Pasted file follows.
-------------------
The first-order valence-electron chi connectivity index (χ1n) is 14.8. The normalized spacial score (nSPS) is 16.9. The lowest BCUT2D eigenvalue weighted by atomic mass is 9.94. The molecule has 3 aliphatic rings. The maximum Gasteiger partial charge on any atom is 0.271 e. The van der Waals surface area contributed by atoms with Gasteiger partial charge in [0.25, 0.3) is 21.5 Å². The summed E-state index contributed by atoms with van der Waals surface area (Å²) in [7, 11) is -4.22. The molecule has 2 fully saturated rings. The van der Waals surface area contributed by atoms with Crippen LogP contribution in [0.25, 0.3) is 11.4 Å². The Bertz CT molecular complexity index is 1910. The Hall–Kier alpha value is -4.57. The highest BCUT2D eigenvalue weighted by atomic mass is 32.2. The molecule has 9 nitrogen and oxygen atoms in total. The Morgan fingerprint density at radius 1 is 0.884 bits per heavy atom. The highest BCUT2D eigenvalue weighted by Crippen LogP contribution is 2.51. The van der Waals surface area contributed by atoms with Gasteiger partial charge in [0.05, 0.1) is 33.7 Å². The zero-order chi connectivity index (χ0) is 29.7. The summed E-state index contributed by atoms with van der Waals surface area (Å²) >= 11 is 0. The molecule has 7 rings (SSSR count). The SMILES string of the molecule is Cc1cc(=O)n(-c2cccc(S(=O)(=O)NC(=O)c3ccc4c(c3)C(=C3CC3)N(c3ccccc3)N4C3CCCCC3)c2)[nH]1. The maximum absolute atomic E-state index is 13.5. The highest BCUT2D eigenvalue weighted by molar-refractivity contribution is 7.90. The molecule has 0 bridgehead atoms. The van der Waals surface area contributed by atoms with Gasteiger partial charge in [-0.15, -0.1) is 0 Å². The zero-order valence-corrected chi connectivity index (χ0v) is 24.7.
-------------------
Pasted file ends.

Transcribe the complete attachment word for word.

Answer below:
The first-order valence-electron chi connectivity index (χ1n) is 14.8. The normalized spacial score (nSPS) is 16.9. The lowest BCUT2D eigenvalue weighted by atomic mass is 9.94. The molecule has 3 aliphatic rings. The maximum Gasteiger partial charge on any atom is 0.271 e. The van der Waals surface area contributed by atoms with Gasteiger partial charge in [0.25, 0.3) is 21.5 Å². The summed E-state index contributed by atoms with van der Waals surface area (Å²) in [7, 11) is -4.22. The molecule has 2 fully saturated rings. The van der Waals surface area contributed by atoms with Crippen LogP contribution in [0.25, 0.3) is 11.4 Å². The Bertz CT molecular complexity index is 1910. The Hall–Kier alpha value is -4.57. The highest BCUT2D eigenvalue weighted by atomic mass is 32.2. The molecule has 9 nitrogen and oxygen atoms in total. The Morgan fingerprint density at radius 1 is 0.884 bits per heavy atom. The highest BCUT2D eigenvalue weighted by Crippen LogP contribution is 2.51. The van der Waals surface area contributed by atoms with Gasteiger partial charge in [0.05, 0.1) is 33.7 Å². The zero-order chi connectivity index (χ0) is 29.7. The summed E-state index contributed by atoms with van der Waals surface area (Å²) >= 11 is 0. The molecule has 7 rings (SSSR count). The SMILES string of the molecule is Cc1cc(=O)n(-c2cccc(S(=O)(=O)NC(=O)c3ccc4c(c3)C(=C3CC3)N(c3ccccc3)N4C3CCCCC3)c2)[nH]1. The maximum absolute atomic E-state index is 13.5. The highest BCUT2D eigenvalue weighted by molar-refractivity contribution is 7.90. The molecule has 0 bridgehead atoms. The van der Waals surface area contributed by atoms with Gasteiger partial charge in [-0.15, -0.1) is 0 Å². The zero-order valence-corrected chi connectivity index (χ0v) is 24.7.